President Obama Throws Up One More Hurdle for Trump’s Energy Plan

At the moment, the hopes are high in the energy industry that the next four years will see some really positive change. After a period of years in which the domestic oil and gas industry has seen a tremendous dry spell thanks to a combination of foreign meddling and increasingly harsh restrictions and regulations, even the possibility of hope is a sign of real, positive change. Of course, the outgoing President isn’t going to sit on his hands until President-elect Trump is sworn into office in January.

The Obama administration has moved to block new oil and gas drilling projects in the Arctic Ocean. Extraction in the area has proceeded slowly during the Obama administration as anti-fracking protestors claim new projects will inevitably harm “whales, walruses and other wildlife,” simultaneously contributing to global warming.

Well, it seems like the folks currently running the White House took the bait, because on Friday, the administration released a plan that would prohibit the sale of any new oil and gas drilling rights in select portions of the Arctic and Atlantic Oceans for the next five years.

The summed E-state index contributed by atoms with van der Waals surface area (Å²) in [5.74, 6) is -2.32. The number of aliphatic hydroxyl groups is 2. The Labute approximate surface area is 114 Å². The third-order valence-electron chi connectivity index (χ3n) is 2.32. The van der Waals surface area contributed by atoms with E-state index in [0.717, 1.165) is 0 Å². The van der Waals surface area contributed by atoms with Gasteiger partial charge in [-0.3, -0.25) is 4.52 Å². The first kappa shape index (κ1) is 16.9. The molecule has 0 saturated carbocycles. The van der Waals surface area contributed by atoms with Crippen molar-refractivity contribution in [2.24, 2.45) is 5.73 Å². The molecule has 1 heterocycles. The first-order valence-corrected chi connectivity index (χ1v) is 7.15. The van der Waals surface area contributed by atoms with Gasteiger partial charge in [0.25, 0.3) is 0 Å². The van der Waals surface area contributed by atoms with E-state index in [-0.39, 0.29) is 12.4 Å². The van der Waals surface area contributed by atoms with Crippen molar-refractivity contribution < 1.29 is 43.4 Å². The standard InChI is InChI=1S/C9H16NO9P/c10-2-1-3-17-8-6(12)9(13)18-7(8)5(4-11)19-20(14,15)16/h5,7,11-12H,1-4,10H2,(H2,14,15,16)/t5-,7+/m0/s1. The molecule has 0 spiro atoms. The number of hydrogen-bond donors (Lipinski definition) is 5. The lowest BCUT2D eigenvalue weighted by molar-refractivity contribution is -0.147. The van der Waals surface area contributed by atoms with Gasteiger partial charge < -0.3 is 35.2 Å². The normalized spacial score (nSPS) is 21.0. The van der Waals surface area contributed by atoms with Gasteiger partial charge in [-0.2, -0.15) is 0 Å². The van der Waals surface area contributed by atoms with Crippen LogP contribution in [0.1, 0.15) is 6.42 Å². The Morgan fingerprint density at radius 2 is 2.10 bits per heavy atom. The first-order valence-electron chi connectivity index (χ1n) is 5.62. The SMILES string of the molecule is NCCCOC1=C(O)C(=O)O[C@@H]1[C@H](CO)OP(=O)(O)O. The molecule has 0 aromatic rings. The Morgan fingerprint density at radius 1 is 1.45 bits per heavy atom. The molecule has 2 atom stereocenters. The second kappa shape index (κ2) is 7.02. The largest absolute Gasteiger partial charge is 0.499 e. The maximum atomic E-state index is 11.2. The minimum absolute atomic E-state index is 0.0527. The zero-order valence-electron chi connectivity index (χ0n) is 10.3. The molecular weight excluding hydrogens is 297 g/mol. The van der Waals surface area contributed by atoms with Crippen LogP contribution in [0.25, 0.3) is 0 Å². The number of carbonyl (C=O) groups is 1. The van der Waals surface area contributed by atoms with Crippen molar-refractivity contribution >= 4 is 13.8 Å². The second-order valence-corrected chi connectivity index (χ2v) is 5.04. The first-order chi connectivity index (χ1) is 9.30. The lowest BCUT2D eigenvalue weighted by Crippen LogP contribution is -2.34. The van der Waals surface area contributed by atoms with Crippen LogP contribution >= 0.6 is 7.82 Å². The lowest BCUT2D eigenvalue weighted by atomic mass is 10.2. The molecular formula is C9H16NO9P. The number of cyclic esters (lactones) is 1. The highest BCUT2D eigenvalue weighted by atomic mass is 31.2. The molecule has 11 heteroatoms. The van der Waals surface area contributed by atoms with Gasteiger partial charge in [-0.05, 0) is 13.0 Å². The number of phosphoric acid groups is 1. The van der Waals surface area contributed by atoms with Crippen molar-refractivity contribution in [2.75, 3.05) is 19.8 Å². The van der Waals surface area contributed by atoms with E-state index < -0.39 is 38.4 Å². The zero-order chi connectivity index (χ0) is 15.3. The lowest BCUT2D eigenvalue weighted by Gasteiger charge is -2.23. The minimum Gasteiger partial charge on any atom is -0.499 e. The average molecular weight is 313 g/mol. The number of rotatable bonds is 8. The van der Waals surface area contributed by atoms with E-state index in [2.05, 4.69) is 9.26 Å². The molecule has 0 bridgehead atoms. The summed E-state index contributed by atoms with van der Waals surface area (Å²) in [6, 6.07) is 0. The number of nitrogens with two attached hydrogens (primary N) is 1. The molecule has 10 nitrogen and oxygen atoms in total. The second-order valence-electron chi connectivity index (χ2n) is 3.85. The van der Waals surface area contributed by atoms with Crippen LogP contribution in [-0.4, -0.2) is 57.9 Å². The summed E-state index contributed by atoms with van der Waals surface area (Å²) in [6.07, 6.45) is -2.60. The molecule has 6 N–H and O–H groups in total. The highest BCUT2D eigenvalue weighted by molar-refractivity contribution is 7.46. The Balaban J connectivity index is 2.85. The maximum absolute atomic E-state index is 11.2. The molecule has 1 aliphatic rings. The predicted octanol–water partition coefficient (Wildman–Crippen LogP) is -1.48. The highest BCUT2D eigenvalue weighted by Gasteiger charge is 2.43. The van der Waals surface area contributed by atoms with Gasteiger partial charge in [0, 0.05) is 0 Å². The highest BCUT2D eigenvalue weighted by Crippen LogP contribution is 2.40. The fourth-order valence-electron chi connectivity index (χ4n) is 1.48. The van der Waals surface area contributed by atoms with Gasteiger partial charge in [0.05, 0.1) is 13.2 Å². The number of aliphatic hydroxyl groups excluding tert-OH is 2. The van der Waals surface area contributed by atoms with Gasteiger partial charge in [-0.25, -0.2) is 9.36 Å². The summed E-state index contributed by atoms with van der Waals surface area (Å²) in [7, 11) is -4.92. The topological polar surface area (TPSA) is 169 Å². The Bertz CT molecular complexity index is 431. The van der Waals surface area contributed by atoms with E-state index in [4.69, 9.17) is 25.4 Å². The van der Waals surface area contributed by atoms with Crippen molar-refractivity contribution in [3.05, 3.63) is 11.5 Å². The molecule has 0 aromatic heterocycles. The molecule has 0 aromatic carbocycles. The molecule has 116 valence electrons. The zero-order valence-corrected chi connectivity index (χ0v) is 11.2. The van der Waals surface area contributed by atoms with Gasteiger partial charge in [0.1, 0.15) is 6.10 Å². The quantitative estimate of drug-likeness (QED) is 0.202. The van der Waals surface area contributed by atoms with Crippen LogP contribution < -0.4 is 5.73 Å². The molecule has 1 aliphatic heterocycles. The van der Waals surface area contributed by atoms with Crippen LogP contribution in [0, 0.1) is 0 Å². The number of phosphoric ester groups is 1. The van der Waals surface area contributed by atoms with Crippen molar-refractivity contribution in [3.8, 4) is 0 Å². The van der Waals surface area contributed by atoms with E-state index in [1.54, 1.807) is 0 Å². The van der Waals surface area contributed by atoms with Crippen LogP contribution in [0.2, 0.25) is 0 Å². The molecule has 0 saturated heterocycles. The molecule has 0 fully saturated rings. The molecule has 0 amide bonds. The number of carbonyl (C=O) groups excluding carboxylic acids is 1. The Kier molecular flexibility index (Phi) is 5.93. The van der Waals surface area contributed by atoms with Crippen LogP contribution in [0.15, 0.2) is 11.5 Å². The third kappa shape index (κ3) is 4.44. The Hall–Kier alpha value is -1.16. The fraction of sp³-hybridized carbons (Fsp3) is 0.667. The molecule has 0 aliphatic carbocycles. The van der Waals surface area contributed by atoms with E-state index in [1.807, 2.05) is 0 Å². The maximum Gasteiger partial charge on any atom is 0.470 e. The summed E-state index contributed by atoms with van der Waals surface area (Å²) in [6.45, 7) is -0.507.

Randall Luthi, President of industry group the National Ocean Industries Association, told reporters for The Associated Press, “The arrogance of the decision is unfathomable, but unfortunately not surprising.” Luthi cited research that indicated 70 percent of Alaskans — including a majority of Native Americans — support offshore drilling. Luthi was one of many who called the decision wholly political.

The announcement came just days after Trump pledged to expand drilling efforts into the Arctic National Wildlife Refuge. Throughout his campaign, Donald Trump vowed to amp up domestic energy extraction in an attempt to decrease dependence on foreign oil. Increasing the areas available to companies looking to begin new projects was a key component of that plan. Now, with one document, the Obama administration has severely delayed any attempt by the President-elect to open those areas up to exploration.

According to NPR, the decision has raised public outcry from both elected officials and Native American groups throughout Alaska. Unfortunately, it would seem that for the moment, there’s nothing for the Trump administration to do but start the process over from the very beginning. Considering the legislative battles that have taken place over the disputed territory to date, it could be several years before the oil and gas industry is able to set up shop in the Arctic.

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